Thursday, September 21, 2023


Cleaning RV clearance lights. How dirty are yours?

Today I’m going to talk about some summertime cleanup regarding clearance lights. Each year we see a lot of hidden water damage in these lights. For this example, let’s look at your clearance light lenses, bases, and sealants.

Most RVers end up having to repair, replace or caulk around their RV clearance lights when they begin to stop working, are missing a lens, or showing signs of leaks.

I recommend that you remove all exterior clearance light lenses IF they are removable. Some clearance light lenses are molded to the light base itself.

Don’t forget about your taillight lenses and any other exterior light lenses on your unit. Let’s see if there is any dirt or water intrusion getting into them or the walls.

In the pictures above and below you will see where dirt and water got between the lens and the base.

I want you to keep in mind that the white lens base will turn yellow and shrink more often. This will allow water and dirt to get in easier. I have noticed that the black bases seem to last longer. But it’s still a good idea to check them all.

Cleaning clearance lights tips

If you need to, you can add some clear silicone to the top edge of the lens when reinstalling it. Since it’s silicone, you can remove the lens easily when it’s time to replace the light bulb. This will save you time and money, and prolong having to replace the base. However, if the lenses have been replaced and they keep falling off, I would recommend just replacing it.

If you have decided to remove the base, here are some additional things to consider:

  • Seal the hole in the wall. This will prevent water, condensation and air leaks from causing damage to the wall or siding of your unit.
  • When reinstalling the base you can use putty tape, silicone or even non-sag roof sealant behind the base.
  • Make sure not to over-tighten the screws because this will cause the base to flex and can cause the lens not to seal well or come off in travel.

I typically like to apply a thin layer of silicone to the top edge like a cap seal before reinstalling the lens. After everything is installed I take clear silicone or clear Boss sealant and apply around the base as a final barrier to protect the walls and siding.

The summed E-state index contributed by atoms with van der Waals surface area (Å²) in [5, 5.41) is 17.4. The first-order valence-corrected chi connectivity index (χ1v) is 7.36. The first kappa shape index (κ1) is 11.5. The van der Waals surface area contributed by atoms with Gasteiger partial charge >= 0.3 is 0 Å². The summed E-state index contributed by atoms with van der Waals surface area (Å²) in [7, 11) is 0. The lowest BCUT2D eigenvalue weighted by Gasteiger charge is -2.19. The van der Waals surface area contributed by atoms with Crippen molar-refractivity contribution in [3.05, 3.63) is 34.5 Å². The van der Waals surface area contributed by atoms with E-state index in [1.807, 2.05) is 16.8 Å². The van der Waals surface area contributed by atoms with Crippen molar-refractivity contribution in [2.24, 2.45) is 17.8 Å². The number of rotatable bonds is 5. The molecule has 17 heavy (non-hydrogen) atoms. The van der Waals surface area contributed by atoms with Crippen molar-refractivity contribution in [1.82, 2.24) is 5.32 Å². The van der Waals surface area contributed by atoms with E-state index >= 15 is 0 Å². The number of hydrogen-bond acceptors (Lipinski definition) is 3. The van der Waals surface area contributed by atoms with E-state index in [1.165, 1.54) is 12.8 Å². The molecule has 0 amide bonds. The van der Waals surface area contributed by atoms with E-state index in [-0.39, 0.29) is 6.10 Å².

If the bases are dirty when you inspect them, simply brush them off or wash them off by hand. I know this is a long process and seems to be more difficult. However, preventing water damage to your side walls, floor, and interior walls is well worth your time and so much easier on your wallet.

I really hope this information helps protect your investment.

DIY product links for clearance light maintenance:

Please follow us on YouTube, and see our published articles on and other social media pages.

Thank you,


Dustin Simpson
Dustin Simpson
I have worn many hats in the RV industry through the years. From an RV Technician, Warranty Administrator, Parts Administrator, Parts Manager, Service Manager and now Business Owner. I have even been deemed an RV Expert by the California court system, working on behalf of the customers, dealers, and manufacturers. My repair facility has been servicing customers at the same location since 2003. What sets us apart from the dealerships is we are here to fix and maintain what you have, and not sell you a new one. Whether you own a million-dollar unit or an entry level, my message to you will be the same, it needs to be maintained.



Please enter your comment!
Please enter your name here

This site uses Akismet to reduce spam. Learn how your comment data is processed.

Sign up for the

RVtravel Newsletter

Sign up and receive 3 FREE RV Checklists: Set-Up, Take-Down and Packing List.